Physicians agree on — maybe — two things. First, they agree they don’t agree on anything. Actually, some probably disagree about that. Second, they usually agree that everyone who disagrees with them is wrong. It should therefore come as no surprise that physician opinions about health care reform cover more territory than a bad rash.
That is reflected in physician opinions about President Obama’s Affordable Care Act, or ACA, in particular. Talk to five physicians and you get five opinions that sometimes overlap, sometimes don’t, and are almost always strongly held. And as we know, opinions are like bacteria — everyone has them and some of them are nasty. That’s why a Florida urologist who probably had a big prostate clouding his thinking put a sign on his office door telling Obama supporters to seek care elsewhere.
The difficulty understanding what physicians think about all of this is compounded by the fact there are few really good surveys of them on these issues, and results of them seem contradictory. One of those — a survey of 2,694 physicians commissioned by the Jackson Healthcare System — found 55 percent felt the ACA should be scrapped, but one-third of respondents felt the act did not go far enough and a single-payer health system was needed. That means some of those who felt the law should be scrapped did so because they thought it went too far, and others thought so because it did not go far enough.
On the other hand, a 2009 survey of 2,130 physicians found 62.9 percent supported universal insurance through public (government-sponsored) and commercial options. They differed on how to achieve that universal insurance, with 25 percent supporting commercial insurance as the only option, and less than 20 percent supported government-sponsored insurance as the only option.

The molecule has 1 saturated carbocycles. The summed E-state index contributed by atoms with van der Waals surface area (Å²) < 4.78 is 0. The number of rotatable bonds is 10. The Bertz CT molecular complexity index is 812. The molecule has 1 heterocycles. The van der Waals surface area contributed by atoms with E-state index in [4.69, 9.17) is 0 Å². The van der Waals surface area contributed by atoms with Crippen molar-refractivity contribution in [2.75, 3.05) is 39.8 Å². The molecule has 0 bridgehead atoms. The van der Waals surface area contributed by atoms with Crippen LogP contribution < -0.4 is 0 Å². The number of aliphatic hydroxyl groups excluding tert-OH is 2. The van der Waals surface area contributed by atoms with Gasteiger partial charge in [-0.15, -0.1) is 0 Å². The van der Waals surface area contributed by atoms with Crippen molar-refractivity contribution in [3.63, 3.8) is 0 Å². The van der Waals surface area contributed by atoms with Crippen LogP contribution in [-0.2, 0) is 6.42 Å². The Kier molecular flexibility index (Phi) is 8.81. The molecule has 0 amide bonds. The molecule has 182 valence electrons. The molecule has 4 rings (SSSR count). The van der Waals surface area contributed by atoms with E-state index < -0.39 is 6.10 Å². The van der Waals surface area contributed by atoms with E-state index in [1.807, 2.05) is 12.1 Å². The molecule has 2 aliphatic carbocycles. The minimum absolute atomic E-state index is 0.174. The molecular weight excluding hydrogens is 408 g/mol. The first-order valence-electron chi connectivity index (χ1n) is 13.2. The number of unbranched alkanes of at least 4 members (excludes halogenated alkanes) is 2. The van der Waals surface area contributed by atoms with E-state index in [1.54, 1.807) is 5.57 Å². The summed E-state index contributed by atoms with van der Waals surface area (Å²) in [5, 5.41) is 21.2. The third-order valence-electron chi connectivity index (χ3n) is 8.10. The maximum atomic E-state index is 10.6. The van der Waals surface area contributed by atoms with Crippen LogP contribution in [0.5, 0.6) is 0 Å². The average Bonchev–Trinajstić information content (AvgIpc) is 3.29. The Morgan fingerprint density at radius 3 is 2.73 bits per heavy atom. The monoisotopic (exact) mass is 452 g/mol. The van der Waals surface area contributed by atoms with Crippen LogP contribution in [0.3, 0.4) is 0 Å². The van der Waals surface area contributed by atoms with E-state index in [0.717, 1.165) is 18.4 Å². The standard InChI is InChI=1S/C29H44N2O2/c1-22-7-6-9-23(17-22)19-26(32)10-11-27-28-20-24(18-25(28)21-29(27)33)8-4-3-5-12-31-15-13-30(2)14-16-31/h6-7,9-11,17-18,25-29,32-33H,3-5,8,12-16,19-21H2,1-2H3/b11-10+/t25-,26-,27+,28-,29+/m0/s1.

Despite this diversity of opinion, general patterns of physician perspective have emerged. Perhaps two-thirds support some kind of insurance for all Americans, because most recognize that lack of insurance puts their patients in jeopardy. Just as there seems to be an emerging consensus among physicians, there is also one among their professional associations (such as the American Medical Association and the American Osteopathic Association) that all Americans need access to comprehensive, affordable health care, and that some kind of insurance is required to ensure that access. That evolution is part of what brought the AMA from its position in the 1960s opposing the formation of Medicare to its position in 2011 in support of the ACA.
In fact, the AMA’s website suggests continued advocacy on the issue; it has a banner running across its website policy page detailing some of the impact of the ACA since its implementation: 3.1 million Americans under age 26 insured under their parents’ insurance plans, 54 million Americans who have had expanded coverage of preventive health care, 5.1 million Americans on Medicare who have paid less for prescriptions, etc.
This growing consensus among physicians that all Americans must have access to ongoing, affordable health care has probably been driven, I believe, by the tremendous suffering that lack of insurance causes our patients. We cannot escape seeing it every day. Our experience is reflected in a painful avalanche of studies that has now proved beyond a doubt that lack of insurance kills thousands of Americans each year — friends, colleagues, family members, and other fellow Americans. You cannot watch this parade of preventable misery walk through your ER or office each day and not be moved to conclude that something must be done.
Despite the range of opinions among physicians, here’s my prediction: If most Americans are not insured in another five years, a large majority of physicians will support any means necessary to make that happen, even a single government insurance plan such as Medicare for all. We don’t agree on much, but most of us agree we cannot sit by and watch millions of our patients suffer, and thousands of them die each year, for lack of comprehensive, affordable care.
Erik Steele, a physician in Bangor, is chief medical officer of Eastern Maine Healthcare Systems.